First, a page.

bsp_move(&payload_in, sizeof(int));
    ebsp_message("payload: %i, tag: %i", payload_in, tag_in);
}

// after this call the messages are invalidated
bsp_sync();
... // remainder of the program, see below

Resulting in the output:

$00: payload: 1000, tag: 1
$03: payload: 1003, tag: 1
$02: payload: 1002, tag: 1
$13: payload: 1013, tag: 1
...

A similar method can be used to send data up (from the Epiphany cores to the host). If you have followed along with our discussion so far the second half of the kernel code should be self explanatory:

// file: ecore_code.c
... // obtain initial data, see above

int payload = payload_in + 1000;
int tag = s;
ebsp_send_up(&tag, &payload, sizeof(int));

bsp_end();

Note that now we are using our processor number as the tag, such that the host can use the tag to differentiate between messages coming from different cores. Usage of ebsp_send_up is limited to the final superstep, i.e. between the last call to bsp_sync and the call to bsp_end. In the host program we can read the resulting messages similarly to how we read them on the Epiphany processor:

// file: host_code.c

...
ebsp_spmd();

int packets = 0;
int accum_bytes = 0;
ebsp_qsize(&packets, &accum_bytes);

int payload_in = 0;
int payload_size = 0;
int tag_in = 0;
for (int i = 0; i < packets; ++i) {
    ebsp_get_tag(&payload_size, &tag_in);
    ebsp_move(&payload_in, sizeof(int));
    printf("payload: %i, tag: %i", payload_in, tag_in);
}

ebsp_end();

This gives the output:

payload: 2001, tag: 1
payload: 2013, tag: 13
payload: 2003, tag: 3
payload: 2002, tag: 2
...

For the first time we have written data to the cores, applied a transformation to the data using the Epiphany cores, and sent it back up to the host program.

Message passing is a nice way to get initial data to the Epiphany cores, and to get the results of computations back to the host. However, it is very restrictive, and does not give the user a lot of control over the way the data gets sent down. An alternative approach is given by ebsp_write and ebsp_read. These calls require manually addressing the local memory on each core. Every core has 32kb of local memory, corresponding to addresses 0x0000 to 0x8000. The default settings of EBSP put the program data at the start of this space (i.e. at 0x0000), and the stack moves downwards from the end (i.e. at 0x8000). Using ebsp_write from the host program, you can prepare data at specific spaces on the local cores:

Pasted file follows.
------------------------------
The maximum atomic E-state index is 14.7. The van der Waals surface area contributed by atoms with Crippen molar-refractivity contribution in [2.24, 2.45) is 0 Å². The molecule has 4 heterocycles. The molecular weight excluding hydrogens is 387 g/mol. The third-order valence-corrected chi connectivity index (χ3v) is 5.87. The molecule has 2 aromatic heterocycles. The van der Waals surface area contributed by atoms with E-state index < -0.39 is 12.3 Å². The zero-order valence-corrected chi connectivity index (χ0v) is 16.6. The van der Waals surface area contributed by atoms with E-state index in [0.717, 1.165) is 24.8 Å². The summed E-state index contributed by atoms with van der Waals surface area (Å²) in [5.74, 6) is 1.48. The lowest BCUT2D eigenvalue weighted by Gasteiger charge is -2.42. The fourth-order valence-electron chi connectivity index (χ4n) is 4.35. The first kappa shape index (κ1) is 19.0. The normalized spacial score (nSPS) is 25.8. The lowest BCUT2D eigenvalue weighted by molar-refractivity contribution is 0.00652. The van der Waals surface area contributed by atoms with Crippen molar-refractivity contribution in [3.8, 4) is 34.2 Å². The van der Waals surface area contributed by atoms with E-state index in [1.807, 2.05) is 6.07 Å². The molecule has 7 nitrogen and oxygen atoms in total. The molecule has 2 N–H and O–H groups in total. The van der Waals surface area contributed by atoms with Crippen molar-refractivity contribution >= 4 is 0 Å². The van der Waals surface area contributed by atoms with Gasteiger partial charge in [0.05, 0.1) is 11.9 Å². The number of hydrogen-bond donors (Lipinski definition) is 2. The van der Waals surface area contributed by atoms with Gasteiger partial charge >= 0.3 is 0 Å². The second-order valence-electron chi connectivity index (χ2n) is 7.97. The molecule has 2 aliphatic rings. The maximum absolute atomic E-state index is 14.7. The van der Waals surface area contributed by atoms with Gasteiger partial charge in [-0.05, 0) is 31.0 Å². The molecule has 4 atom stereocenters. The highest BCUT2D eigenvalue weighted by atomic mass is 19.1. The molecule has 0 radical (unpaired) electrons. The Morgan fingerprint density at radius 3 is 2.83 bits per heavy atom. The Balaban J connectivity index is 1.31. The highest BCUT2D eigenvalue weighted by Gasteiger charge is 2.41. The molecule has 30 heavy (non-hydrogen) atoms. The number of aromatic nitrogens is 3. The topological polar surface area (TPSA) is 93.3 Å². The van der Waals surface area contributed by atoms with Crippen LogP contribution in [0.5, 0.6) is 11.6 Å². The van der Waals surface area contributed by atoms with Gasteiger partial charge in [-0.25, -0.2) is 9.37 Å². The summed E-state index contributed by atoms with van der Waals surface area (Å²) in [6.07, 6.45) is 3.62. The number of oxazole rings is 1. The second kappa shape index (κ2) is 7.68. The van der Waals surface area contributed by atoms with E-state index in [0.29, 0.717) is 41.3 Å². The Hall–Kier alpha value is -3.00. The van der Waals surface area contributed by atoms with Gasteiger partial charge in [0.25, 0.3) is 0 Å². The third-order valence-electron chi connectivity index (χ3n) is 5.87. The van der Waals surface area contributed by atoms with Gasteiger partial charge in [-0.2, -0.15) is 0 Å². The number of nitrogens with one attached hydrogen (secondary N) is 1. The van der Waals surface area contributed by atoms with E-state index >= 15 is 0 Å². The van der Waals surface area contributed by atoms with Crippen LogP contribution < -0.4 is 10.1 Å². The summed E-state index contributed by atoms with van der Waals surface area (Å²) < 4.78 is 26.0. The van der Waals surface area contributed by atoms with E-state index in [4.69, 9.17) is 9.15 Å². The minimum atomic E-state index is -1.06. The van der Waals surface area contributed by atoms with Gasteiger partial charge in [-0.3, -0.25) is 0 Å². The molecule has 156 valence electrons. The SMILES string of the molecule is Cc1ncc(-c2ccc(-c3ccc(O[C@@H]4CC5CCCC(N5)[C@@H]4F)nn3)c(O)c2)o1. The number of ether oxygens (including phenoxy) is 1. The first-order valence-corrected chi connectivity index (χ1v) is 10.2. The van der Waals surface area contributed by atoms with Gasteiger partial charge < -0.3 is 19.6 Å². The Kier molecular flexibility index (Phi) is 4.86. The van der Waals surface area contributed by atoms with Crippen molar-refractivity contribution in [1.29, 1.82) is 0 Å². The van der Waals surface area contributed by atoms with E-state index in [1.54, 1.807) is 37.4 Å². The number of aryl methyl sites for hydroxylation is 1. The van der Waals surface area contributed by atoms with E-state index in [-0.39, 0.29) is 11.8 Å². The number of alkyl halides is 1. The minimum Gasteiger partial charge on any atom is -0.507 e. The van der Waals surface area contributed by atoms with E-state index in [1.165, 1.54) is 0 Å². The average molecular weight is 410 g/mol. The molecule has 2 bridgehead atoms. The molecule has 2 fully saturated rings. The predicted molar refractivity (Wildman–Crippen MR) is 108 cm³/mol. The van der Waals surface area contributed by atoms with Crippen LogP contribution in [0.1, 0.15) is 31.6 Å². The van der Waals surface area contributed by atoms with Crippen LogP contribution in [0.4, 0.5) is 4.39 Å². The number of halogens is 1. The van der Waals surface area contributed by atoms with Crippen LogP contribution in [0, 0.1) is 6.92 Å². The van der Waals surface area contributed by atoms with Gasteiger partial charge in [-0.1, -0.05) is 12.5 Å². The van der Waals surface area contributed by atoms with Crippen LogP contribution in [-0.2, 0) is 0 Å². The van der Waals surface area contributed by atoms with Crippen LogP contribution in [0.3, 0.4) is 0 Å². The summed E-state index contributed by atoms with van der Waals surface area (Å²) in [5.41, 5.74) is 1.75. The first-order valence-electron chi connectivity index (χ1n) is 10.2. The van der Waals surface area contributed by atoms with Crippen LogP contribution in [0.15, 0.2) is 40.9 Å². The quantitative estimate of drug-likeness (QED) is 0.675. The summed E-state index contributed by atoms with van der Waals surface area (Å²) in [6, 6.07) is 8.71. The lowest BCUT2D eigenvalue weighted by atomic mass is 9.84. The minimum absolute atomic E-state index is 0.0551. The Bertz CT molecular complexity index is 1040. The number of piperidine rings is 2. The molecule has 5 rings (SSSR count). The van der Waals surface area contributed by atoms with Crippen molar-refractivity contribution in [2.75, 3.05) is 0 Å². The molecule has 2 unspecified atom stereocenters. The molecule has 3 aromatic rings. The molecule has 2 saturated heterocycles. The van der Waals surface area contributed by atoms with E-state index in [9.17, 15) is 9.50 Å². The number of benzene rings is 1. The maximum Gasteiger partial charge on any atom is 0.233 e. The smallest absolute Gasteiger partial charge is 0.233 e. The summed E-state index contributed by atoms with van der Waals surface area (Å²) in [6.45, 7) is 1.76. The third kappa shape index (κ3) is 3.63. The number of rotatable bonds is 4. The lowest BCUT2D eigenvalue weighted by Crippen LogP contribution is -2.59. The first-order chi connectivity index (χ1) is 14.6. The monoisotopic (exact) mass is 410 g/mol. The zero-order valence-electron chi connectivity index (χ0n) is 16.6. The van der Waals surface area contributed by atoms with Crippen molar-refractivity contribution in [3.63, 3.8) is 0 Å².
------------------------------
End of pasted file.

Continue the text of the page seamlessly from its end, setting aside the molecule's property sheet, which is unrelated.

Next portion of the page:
int data[4] = { 1, 2, 3, 4 };
for (int s = 0; s < n; ++s) {
    ebsp_write(0, data, (void*)0x5000, 4 * sizeof(int));
}

This would write 4 integers to each core starting at 0x5000. Similarly, ebsp_read can be used to retrieve data from the cores. We would not recommend this approach for users just beginning with the Parallella and EBSP in particular. A better approach to move large amounts of data from and to the Epiphany processor uses data streams, which will be introduced in the next EBSP release. This allows data to be moved in predetermined chunks, which are acted upon independently. We will explain this approach in detail in a future blogpost.

Conclusion

The EBSP API can be a bit daunting at first, especially since we have chosen to adhere rather strictly to the BSPlib standard. However, once you get used to calling the BSP primitives, it provides a very convenient and straightforward way to implement parallel programs on the Parallella. We suggest you make extensive use of the EBSP documentation while developing, since it should include every detail you need to know when writing EBSP programs and kernels. The EBSP library also comes with a number of examples, which can be found in the main GitHub repository and should make for interesting reading.

In a future post we will introduce more advanced EBSP features, such as the concept of data streaming, which will allow complex algorithms involving e.g. large matrices, and explicitely using the external memory.